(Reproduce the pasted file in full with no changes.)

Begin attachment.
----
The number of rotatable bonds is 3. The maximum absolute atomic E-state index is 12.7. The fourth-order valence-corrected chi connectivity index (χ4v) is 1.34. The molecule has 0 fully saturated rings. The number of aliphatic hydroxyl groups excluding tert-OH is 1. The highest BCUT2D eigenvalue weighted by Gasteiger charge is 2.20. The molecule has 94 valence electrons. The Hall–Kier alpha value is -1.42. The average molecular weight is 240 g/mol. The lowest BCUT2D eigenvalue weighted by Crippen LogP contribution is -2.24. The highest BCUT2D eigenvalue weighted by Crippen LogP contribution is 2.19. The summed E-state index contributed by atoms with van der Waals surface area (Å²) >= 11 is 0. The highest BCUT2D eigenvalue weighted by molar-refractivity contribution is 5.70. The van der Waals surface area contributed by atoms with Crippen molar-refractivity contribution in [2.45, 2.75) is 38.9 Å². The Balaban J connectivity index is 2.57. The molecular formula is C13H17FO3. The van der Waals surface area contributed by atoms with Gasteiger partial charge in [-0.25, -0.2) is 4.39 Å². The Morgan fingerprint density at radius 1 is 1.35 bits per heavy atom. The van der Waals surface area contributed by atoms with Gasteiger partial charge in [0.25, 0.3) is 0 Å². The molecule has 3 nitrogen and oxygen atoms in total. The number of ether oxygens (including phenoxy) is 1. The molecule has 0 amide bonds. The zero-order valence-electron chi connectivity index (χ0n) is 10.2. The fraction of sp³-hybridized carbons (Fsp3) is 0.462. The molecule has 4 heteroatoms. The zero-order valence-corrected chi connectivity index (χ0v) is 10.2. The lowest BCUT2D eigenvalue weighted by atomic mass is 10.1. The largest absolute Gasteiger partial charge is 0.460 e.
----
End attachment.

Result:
The number of rotatable bonds is 3. The maximum absolute atomic E-state index is 12.7. The fourth-order valence-corrected chi connectivity index (χ4v) is 1.34. The molecule has 0 fully saturated rings. The number of aliphatic hydroxyl groups excluding tert-OH is 1. The highest BCUT2D eigenvalue weighted by Gasteiger charge is 2.20. The molecule has 94 valence electrons. The Hall–Kier alpha value is -1.42. The average molecular weight is 240 g/mol. The lowest BCUT2D eigenvalue weighted by Crippen LogP contribution is -2.24. The highest BCUT2D eigenvalue weighted by Crippen LogP contribution is 2.19. The summed E-state index contributed by atoms with van der Waals surface area (Å²) >= 11 is 0. The highest BCUT2D eigenvalue weighted by molar-refractivity contribution is 5.70. The van der Waals surface area contributed by atoms with Crippen molar-refractivity contribution in [2.45, 2.75) is 38.9 Å². The Balaban J connectivity index is 2.57. The molecular formula is C13H17FO3. The van der Waals surface area contributed by atoms with Gasteiger partial charge in [-0.25, -0.2) is 4.39 Å². The Morgan fingerprint density at radius 1 is 1.35 bits per heavy atom. The van der Waals surface area contributed by atoms with Gasteiger partial charge in [0.25, 0.3) is 0 Å². The molecule has 3 nitrogen and oxygen atoms in total. The number of ether oxygens (including phenoxy) is 1. The molecule has 0 amide bonds. The zero-order valence-electron chi connectivity index (χ0n) is 10.2. The fraction of sp³-hybridized carbons (Fsp3) is 0.462. The molecule has 4 heteroatoms. The zero-order valence-corrected chi connectivity index (χ0v) is 10.2. The lowest BCUT2D eigenvalue weighted by atomic mass is 10.1. The largest absolute Gasteiger partial charge is 0.460 e.